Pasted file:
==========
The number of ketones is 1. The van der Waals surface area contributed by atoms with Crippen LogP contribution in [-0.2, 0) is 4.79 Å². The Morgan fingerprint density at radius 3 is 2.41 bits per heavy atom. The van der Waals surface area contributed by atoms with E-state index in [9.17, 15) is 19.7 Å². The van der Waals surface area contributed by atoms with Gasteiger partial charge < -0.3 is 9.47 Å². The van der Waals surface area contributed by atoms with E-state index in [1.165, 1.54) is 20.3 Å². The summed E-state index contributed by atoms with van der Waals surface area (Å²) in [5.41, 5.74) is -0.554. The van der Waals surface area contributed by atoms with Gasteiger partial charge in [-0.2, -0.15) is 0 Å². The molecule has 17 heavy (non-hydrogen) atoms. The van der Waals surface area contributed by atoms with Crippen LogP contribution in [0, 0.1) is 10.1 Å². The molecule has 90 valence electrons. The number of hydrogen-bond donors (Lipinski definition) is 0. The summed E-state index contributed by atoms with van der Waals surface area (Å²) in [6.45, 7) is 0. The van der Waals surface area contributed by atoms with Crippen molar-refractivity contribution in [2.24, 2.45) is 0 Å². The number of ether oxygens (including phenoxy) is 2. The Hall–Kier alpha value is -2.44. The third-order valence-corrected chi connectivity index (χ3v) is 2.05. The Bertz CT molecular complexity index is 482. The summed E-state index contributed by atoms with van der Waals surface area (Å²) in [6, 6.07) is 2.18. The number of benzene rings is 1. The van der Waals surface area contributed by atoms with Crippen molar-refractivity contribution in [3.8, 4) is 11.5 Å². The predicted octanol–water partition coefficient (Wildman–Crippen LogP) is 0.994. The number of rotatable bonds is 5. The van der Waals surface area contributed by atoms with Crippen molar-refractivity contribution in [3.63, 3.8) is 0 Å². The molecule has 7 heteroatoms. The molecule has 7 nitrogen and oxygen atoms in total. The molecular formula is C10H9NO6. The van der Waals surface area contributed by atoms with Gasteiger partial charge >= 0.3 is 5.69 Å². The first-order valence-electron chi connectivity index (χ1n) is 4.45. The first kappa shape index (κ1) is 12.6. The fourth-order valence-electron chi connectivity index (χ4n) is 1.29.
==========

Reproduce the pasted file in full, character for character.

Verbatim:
The number of ketones is 1. The van der Waals surface area contributed by atoms with Crippen LogP contribution in [-0.2, 0) is 4.79 Å². The Morgan fingerprint density at radius 3 is 2.41 bits per heavy atom. The van der Waals surface area contributed by atoms with E-state index in [9.17, 15) is 19.7 Å². The van der Waals surface area contributed by atoms with Gasteiger partial charge < -0.3 is 9.47 Å². The van der Waals surface area contributed by atoms with E-state index in [1.165, 1.54) is 20.3 Å². The summed E-state index contributed by atoms with van der Waals surface area (Å²) in [5.41, 5.74) is -0.554. The van der Waals surface area contributed by atoms with Gasteiger partial charge in [-0.2, -0.15) is 0 Å². The molecule has 17 heavy (non-hydrogen) atoms. The van der Waals surface area contributed by atoms with Crippen LogP contribution in [0, 0.1) is 10.1 Å². The molecule has 90 valence electrons. The number of hydrogen-bond donors (Lipinski definition) is 0. The summed E-state index contributed by atoms with van der Waals surface area (Å²) in [6.45, 7) is 0. The van der Waals surface area contributed by atoms with Crippen molar-refractivity contribution in [2.24, 2.45) is 0 Å². The number of ether oxygens (including phenoxy) is 2. The Hall–Kier alpha value is -2.44. The third-order valence-corrected chi connectivity index (χ3v) is 2.05. The Bertz CT molecular complexity index is 482. The summed E-state index contributed by atoms with van der Waals surface area (Å²) in [6, 6.07) is 2.18. The number of benzene rings is 1. The van der Waals surface area contributed by atoms with Crippen molar-refractivity contribution in [3.8, 4) is 11.5 Å². The predicted octanol–water partition coefficient (Wildman–Crippen LogP) is 0.994. The number of rotatable bonds is 5. The van der Waals surface area contributed by atoms with Crippen molar-refractivity contribution in [3.63, 3.8) is 0 Å². The molecule has 7 heteroatoms. The molecule has 7 nitrogen and oxygen atoms in total. The molecular formula is C10H9NO6. The van der Waals surface area contributed by atoms with Gasteiger partial charge >= 0.3 is 5.69 Å². The first-order valence-electron chi connectivity index (χ1n) is 4.45. The first kappa shape index (κ1) is 12.6. The fourth-order valence-electron chi connectivity index (χ4n) is 1.29.